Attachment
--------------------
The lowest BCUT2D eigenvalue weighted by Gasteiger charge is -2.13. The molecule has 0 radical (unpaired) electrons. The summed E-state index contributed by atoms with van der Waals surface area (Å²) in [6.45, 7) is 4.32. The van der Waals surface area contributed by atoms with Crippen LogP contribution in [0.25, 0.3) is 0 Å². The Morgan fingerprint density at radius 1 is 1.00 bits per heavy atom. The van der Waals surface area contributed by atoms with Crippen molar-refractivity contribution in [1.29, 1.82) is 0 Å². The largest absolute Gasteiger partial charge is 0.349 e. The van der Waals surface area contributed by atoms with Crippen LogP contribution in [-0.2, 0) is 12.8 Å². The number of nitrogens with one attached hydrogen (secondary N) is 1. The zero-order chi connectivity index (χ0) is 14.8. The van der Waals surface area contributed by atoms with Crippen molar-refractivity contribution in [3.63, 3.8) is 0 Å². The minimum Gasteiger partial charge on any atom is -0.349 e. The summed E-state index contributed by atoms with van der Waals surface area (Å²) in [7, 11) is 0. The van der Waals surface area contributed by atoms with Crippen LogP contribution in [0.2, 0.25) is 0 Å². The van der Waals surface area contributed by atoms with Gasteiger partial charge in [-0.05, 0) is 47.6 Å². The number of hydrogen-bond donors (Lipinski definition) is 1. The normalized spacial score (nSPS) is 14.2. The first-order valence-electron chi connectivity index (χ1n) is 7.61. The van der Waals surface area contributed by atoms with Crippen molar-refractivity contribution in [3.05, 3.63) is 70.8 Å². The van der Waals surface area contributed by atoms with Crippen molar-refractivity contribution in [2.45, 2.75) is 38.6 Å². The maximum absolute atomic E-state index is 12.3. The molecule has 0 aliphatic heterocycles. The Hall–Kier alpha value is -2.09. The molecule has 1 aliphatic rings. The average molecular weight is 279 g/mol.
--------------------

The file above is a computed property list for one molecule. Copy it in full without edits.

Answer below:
The lowest BCUT2D eigenvalue weighted by Gasteiger charge is -2.13. The molecule has 0 radical (unpaired) electrons. The summed E-state index contributed by atoms with van der Waals surface area (Å²) in [6.45, 7) is 4.32. The van der Waals surface area contributed by atoms with Crippen LogP contribution in [0.25, 0.3) is 0 Å². The Morgan fingerprint density at radius 1 is 1.00 bits per heavy atom. The van der Waals surface area contributed by atoms with Crippen molar-refractivity contribution in [1.29, 1.82) is 0 Å². The largest absolute Gasteiger partial charge is 0.349 e. The van der Waals surface area contributed by atoms with Crippen LogP contribution in [-0.2, 0) is 12.8 Å². The number of nitrogens with one attached hydrogen (secondary N) is 1. The zero-order chi connectivity index (χ0) is 14.8. The van der Waals surface area contributed by atoms with Crippen molar-refractivity contribution in [3.63, 3.8) is 0 Å². The minimum Gasteiger partial charge on any atom is -0.349 e. The summed E-state index contributed by atoms with van der Waals surface area (Å²) in [7, 11) is 0. The van der Waals surface area contributed by atoms with Crippen LogP contribution in [0.2, 0.25) is 0 Å². The van der Waals surface area contributed by atoms with Gasteiger partial charge in [-0.05, 0) is 47.6 Å². The number of hydrogen-bond donors (Lipinski definition) is 1. The normalized spacial score (nSPS) is 14.2. The first-order valence-electron chi connectivity index (χ1n) is 7.61. The van der Waals surface area contributed by atoms with Crippen molar-refractivity contribution in [3.05, 3.63) is 70.8 Å². The van der Waals surface area contributed by atoms with Crippen molar-refractivity contribution in [2.45, 2.75) is 38.6 Å². The maximum absolute atomic E-state index is 12.3. The molecule has 0 aliphatic heterocycles. The Hall–Kier alpha value is -2.09. The molecule has 1 aliphatic rings. The average molecular weight is 279 g/mol.